It's grown thinner over the years and young people don't even really know what it's for, and now it's finally dying for good. It's the end of the Yellow Pages, and the closing of a chapter of British history that was printed on very thin paper.
The Yellow Pages was sort of like a printed-out Google, one that listed all of the businesses in your area in alphabetical order. It's why there are places called AAA Taxis even to this day. You could leave negative feedback by scribbling notes beside adverts, but this feedback could only be read by people within your house, so it wasn't of much benefit, and all the directory was ever really good for as far as young people were concerned was its famously terrible TV adverts, of which the arrival of a new one was about as exciting as things got in the 1970s and 1980s.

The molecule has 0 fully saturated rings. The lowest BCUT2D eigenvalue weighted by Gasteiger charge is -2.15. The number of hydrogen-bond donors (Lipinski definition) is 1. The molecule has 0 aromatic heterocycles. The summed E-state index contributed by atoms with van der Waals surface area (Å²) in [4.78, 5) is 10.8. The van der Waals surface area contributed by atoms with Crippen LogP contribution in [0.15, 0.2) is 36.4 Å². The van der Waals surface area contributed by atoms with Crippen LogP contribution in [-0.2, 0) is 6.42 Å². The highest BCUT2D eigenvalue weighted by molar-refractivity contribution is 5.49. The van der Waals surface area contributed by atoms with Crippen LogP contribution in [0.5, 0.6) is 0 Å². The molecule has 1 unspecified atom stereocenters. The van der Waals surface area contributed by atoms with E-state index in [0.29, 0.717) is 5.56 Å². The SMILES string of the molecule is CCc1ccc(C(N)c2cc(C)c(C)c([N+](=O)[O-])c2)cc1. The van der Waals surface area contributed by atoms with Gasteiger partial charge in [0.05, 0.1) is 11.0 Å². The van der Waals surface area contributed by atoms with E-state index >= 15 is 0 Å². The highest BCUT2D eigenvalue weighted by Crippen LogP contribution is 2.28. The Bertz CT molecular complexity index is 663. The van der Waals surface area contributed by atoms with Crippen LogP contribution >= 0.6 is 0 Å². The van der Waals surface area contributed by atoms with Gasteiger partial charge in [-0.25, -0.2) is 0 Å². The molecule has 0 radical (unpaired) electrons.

But now, seeing as people only trust things with four stars and above that appear on their smartphones, it's about to disappear from the UK. Current publisher Yell says that the 2018 editions will be the last, with exec Richard Hanscott saying: "Like many businesses, Yell has found that succeeding in digital demands constant change and innovation. We're well placed to continue to help local businesses and consumers be successful online, both now and in the future." [BBC]